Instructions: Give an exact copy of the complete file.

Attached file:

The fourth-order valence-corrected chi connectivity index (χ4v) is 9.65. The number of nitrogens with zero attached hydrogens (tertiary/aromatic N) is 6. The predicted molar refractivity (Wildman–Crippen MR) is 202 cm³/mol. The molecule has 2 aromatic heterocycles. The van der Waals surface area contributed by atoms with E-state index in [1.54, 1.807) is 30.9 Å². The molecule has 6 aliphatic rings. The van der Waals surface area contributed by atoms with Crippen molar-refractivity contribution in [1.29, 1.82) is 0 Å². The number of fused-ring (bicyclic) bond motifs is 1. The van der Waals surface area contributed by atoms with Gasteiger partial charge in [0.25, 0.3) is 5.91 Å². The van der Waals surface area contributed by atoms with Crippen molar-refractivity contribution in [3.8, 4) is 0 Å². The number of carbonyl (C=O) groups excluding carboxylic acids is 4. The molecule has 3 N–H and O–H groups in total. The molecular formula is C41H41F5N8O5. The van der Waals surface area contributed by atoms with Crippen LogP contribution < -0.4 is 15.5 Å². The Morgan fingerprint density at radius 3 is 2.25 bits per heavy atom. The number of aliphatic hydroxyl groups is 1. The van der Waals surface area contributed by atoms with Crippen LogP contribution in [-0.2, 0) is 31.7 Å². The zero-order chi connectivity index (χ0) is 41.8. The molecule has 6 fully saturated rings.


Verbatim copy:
The fourth-order valence-corrected chi connectivity index (χ4v) is 9.65. The number of nitrogens with zero attached hydrogens (tertiary/aromatic N) is 6. The predicted molar refractivity (Wildman–Crippen MR) is 202 cm³/mol. The molecule has 2 aromatic heterocycles. The van der Waals surface area contributed by atoms with E-state index in [1.54, 1.807) is 30.9 Å². The molecule has 6 aliphatic rings. The van der Waals surface area contributed by atoms with Crippen molar-refractivity contribution in [1.29, 1.82) is 0 Å². The number of fused-ring (bicyclic) bond motifs is 1. The van der Waals surface area contributed by atoms with Gasteiger partial charge in [0.25, 0.3) is 5.91 Å². The van der Waals surface area contributed by atoms with Crippen molar-refractivity contribution in [3.8, 4) is 0 Å². The number of carbonyl (C=O) groups excluding carboxylic acids is 4. The molecule has 3 N–H and O–H groups in total. The molecular formula is C41H41F5N8O5. The van der Waals surface area contributed by atoms with Crippen LogP contribution < -0.4 is 15.5 Å². The Morgan fingerprint density at radius 3 is 2.25 bits per heavy atom. The number of aliphatic hydroxyl groups is 1. The van der Waals surface area contributed by atoms with Crippen LogP contribution in [-0.2, 0) is 31.7 Å². The zero-order chi connectivity index (χ0) is 41.8. The molecule has 6 fully saturated rings.